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GWENDOLYN BROOKS

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pp. 106-117

Gwendolyn brooks created a remarkable verbal world and social vision. Her work is a landmark of twentieth-century American poetry. She brought the urban life of working-class African Americans vividly into poetic history. Exploring her characters’ particularities and circumstances with a keen eye and ready sympathy, she created a human...

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ROBERT LOWELL

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pp. 117-137

Robert lowell had a poetic career notable for its range and impact. Early poems, such as “Where the Rainbow Ends,” used complex formal structures to frame a quest for Christian redemption. In his middle period, he innovated a poetry of personal revelation, in such poems as “Skunk Hour,” and a poetry of social witness, in such poems as “...

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ROBERT DUNCAN

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pp. 138-145

Robert duncan was both a visionary poet, in the tradition of Dante and William Blake, and a poet of collage, fragmentation, and allusion, helping initiate a tradition that flowered among such contemporary poets as Susan Howe, Lyn Hejinian, and Rae Armantrout (all included in this anthology). His learned and at times ecstatic poetry has...

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JAMES DICKEY

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pp. 145-153

James dickey drew inspiration from the white, Southern social world of his upbringing and from the natural environment that he loved. Unlike poets who emphasized formal innovation, Dickey found excitement in the lives and minds of ordinary people. “A Birth,” for example, explores the complex interrelations between memor...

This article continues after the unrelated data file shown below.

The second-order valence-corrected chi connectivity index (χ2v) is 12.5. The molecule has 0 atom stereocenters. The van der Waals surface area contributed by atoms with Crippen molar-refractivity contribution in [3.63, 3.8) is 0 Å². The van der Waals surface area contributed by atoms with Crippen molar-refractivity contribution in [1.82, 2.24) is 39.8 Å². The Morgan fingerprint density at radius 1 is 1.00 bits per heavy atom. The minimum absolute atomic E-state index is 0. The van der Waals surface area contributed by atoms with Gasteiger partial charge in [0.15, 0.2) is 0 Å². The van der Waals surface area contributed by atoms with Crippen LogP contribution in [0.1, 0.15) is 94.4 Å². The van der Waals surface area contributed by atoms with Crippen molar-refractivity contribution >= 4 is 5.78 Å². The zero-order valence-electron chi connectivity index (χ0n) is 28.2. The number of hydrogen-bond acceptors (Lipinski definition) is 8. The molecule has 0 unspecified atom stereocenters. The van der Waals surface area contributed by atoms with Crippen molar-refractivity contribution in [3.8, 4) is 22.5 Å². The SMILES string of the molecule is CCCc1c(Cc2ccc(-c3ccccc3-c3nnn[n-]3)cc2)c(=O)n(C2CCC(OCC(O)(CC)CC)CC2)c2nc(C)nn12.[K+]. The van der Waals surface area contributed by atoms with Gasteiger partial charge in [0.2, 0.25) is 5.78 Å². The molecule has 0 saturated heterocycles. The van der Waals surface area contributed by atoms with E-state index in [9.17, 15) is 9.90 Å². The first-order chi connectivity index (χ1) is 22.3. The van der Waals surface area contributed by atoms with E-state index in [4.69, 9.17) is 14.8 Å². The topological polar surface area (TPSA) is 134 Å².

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DENISE LEVERTOV

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pp. 154-161

Denise levertov dedicated her career to exploring connections among nations, cultures, and spiritual traditions. Levertov was born in Ilford, England, to a Welsh mother with roots in Christian mysticism and a father, Paul Levertoff, who was a Russian Hasidic Jew who migrated from Germany to the United Kingdom and became an Anglican priest. Her father’s published writings in the field of theology study the common...

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MITSUYE YAMADA

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pp. 161-168

Poet, short story writer, feminist, activist, and teacher, Mitsuye Yamada explores themes of human rights and self-development in a conflict-ridden world. Her work combines the personal revelation associated with the confessional poets with the insistence on gender and ethnic equality central to many multicultural poets. As Traise Yamamoto...

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ROBERT CREELEY

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pp. 169-172

Robert creeley was deeply involved in exploring the unfolding texture of individual emotion as conveyed through the possibilities of language. His poems, which have been characterized as “short, terse and poignant,” reflect an affinity for and extension of contemporary verse experimentalism and of the potentialities for verse created by such masters of jazz as Charlie Parker, who Creeley acknowledged helped shape his...

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ALLEN GINSBERG

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pp. 172-195

Allen ginsberg, perhaps the best-known American poet after World War II, changed the face of poetry and culture. Bob Dylan has written that Ginsberg’s “Howl” signaled “a new type of human existence.” Declaiming his poems in coffeehouses and auditoriums, Ginsberg made himself a celebrity. He aligned poetic innovation with popular...